Table
7. Conversions of 341,640 Solar Orbits, Accuracy at 600 C.E.

Period 
Ratio 
Accuracy 
341,640 o 
4,225,658.998 m 
1.000 000 000 
4,567,298.998 l 
1.000 000 000 
4,585,667.986 n 
1.000 000 003 
Given the ratio of 341,640 solar orbits equates to 4,567,299.0 lunar orbits at 595 C.E., a Maya astronomer recording the number around 814 C.E. likely relied on observation over centuries centered on the 595 C.E. date, observations from about 400 to 800 C.E. This time span having a close correlation with the Maya Classic period adds further weight to the implication that the number is not a random multiple of Maya time cycles, but rather reflects an understanding of cosmic actuality. The implications of this discovery may reach further back in time also, to the beginning of Long Count mathematics.
Even when the temporal shoe fits, I am disinclined to build inference on interpretation. However, the questions posed by Xultun Number B are difficult to ignore. Did the Maya realize the day was not the best reference in astronomy, and if so, when? Did the Maya astronomers extrapolate the future and understand the change in length of days adequately when aligning the Long Count of days to place the Baktun 13 end on winter solstice in 2012? Does the later question answer the first? Or, is the number of coincidences irrelevant?
Afterwords
2012.08.12  The ancient Maya certainly knew enough to not only teach me a lot about astronomy and time, but also to reveal errors in modern astronomy formulas and bugs in my programming (I hope those are now both in good repair, but I remain vigilant). They certainly forced me to once again correct errors and to refine my research methods with greater precision, this time with an ephemeris perspective sufficient to deal with their day numbers in their time frame and sufficient for the long spans of time represented in their mathematics. For that, I thank them.
Given one current correlation of the Maya calendar with the Roman calendar prevailing today, the Maya Baktun 13 cycle ends on winter solstice, 2012. Knowing what we know about the day and how length of day and year changes with time, this is a predictive feat requiring accurate astronomical knowledge, knowledge which at a minimum must have been held when the calendar was created and the count of days began. While the Maya did not predict the end of the world as cataclysmic booksellers like to proclaim, they apparently did know enough to predict when their own calendar would complete a baktun period in relation to years completing. If intended, that is prediction of the future and certainly it is astronomy as science as well, not astrology and superstitions. Given such, it truly remains an impressive cultural milestone, one the modern world could only replicate and understand in very recent times.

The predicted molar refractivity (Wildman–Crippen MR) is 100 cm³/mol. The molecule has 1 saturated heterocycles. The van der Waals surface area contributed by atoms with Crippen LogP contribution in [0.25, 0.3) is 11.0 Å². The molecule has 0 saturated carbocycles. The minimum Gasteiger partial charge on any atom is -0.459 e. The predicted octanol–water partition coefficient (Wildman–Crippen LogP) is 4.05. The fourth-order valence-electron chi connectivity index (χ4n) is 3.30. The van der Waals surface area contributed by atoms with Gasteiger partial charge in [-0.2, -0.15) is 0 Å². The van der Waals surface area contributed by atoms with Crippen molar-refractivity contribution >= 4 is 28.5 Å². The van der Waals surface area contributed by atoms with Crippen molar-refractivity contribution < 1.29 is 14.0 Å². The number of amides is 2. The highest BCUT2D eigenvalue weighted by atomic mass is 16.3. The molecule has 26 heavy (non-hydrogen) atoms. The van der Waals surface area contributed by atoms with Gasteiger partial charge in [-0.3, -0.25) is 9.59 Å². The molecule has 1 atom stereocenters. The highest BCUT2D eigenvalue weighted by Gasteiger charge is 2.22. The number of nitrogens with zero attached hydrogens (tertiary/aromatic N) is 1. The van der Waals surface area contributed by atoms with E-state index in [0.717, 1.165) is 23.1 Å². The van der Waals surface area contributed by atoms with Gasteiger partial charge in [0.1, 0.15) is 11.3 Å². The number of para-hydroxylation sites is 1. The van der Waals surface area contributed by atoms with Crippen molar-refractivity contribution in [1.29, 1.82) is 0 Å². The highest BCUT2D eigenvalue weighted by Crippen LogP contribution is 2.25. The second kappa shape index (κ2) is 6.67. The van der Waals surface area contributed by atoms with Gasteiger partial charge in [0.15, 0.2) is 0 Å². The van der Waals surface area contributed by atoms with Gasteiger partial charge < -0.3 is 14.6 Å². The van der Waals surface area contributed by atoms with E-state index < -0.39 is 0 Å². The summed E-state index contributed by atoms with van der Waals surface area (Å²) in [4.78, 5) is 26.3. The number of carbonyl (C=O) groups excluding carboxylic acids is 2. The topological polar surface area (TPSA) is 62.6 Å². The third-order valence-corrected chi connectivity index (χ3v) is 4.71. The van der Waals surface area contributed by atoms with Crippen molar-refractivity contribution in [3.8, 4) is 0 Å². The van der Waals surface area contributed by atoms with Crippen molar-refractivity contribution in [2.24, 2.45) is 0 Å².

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Related Readings
Jacobs, James Q., 2009, The Dresden Codex Lunar Series and Sidereal Astronomy http://jqjacobs.net/archaeology/maya_astronomy.html.
MacLeod, Barbara and Hutch Kinsman, 2012, Xultun Number A and the 819Day Count, "Xultun Number A is also the smallest unit which commensurates the 819Day Count with the Calendar Round."
Matson, John, May 10, 2012, Ancient Time: Earliest Mayan Astronomical Calendar Unearthed in Guatemala Ruins.
Saturno, William A., Explorers Journal.
Saturno, William A., David Stuart, Anthony F. Aveni, and Franco Rossi, 2012, Ancient Maya Astronomical Tables
from Xultun, Guatemala, Science 336:714717.
Thompson, Helen, May 10, 2012, Murals offer glimpse of Mayan astronomy.
Zender, Marc and Joel Skidmore, 2012,
Unearthing the Heavens: Classic Maya Murals and Astronomical Tables at Xultun, Guatemala. Photos and Captions.